Wild prospect Jonas Brodin showing off his gold medal

Afternoon from Calgary, where the Wild arrived a couple hours ago from its few days up in Banff, Alberta, and I'm probably about to write the world's longest blog.

I'll be on KFAN on Dan Barreiro's show at 5:20 p.m. CT, and also in a bit of a hockeycentric show, I'll be hosting for Paul Allen on KFAN from 9-noon Monday. So get ready for some hockey talk. Getting some good guests lined up.

I'll get into the world junior tournament in a bit, but just some news: Pierre-Marc Bouchard missed the past two practices and is questionable against the Calgary Flames on Hockey Night in Canada with a lower-body injury (appears to be groin). Defenseman Clayton Stoner has been activated off injured reserve and will likely play the Flames, so the Wild's at 23 men with eight defensemen. That means the Wild can't call up a forward, meaning Brad Staubitz, scratched the past two games, will return if Bouchard can't play. Actually, my guess is Staubitz plays regardless.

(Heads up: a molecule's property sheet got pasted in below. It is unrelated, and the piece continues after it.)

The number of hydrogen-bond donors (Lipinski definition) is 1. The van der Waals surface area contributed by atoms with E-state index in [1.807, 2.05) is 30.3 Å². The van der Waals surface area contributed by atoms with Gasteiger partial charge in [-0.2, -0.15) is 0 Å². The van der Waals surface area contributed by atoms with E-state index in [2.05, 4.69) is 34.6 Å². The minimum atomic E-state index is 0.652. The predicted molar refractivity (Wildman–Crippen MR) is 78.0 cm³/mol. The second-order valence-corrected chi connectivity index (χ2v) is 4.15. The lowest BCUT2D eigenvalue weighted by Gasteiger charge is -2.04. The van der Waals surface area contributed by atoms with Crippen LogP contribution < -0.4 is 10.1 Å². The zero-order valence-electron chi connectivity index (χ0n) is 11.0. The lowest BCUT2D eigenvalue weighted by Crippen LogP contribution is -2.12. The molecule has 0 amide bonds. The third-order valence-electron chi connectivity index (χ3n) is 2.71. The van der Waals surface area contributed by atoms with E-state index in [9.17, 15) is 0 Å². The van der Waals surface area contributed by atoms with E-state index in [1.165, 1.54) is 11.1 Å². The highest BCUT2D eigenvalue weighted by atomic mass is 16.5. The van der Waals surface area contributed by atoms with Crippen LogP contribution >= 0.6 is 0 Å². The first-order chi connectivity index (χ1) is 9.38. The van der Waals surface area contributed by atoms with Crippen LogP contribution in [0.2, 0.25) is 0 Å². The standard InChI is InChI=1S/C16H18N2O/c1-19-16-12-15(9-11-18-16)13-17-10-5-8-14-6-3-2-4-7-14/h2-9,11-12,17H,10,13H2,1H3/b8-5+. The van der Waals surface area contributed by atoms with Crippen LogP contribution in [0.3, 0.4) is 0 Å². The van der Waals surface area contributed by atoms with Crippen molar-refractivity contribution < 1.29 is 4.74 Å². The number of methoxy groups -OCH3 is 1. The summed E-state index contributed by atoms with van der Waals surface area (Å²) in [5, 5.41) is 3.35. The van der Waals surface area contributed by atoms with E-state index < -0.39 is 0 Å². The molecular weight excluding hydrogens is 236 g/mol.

They'll see how Bouchard feels in the morning, but today, the top line stayed intact, Matt Cullen centered Casey Wellman and Nick Johnson, the Wild united a Darroll Powe-Kyle Brodziak-Cal Clutterbuck line and Warren Peters centered Colton Gillies and Staubitz.

The Flames should be surly thanks to a 9-0 pasting from the Boston Bruins. Chris Butler was a minus-7. Jay Bouwmeester and Miguelito Backlund were minus-5's.

Jarome Iginla, who scored his 300th goal against the Wild and is the all-time leading scorer against the Wild, is one goal from 500, so ..... the Wild's already trailing 1-0. 9:17 p.m. CT puck drop Saturday because of a ceremony to honor my bud Olli Jokinen's 1,000th game.

Thank goodness the Wild only has four more games west of the Central time zone. If there's a game story in Sunday's paper, it'll be a coup.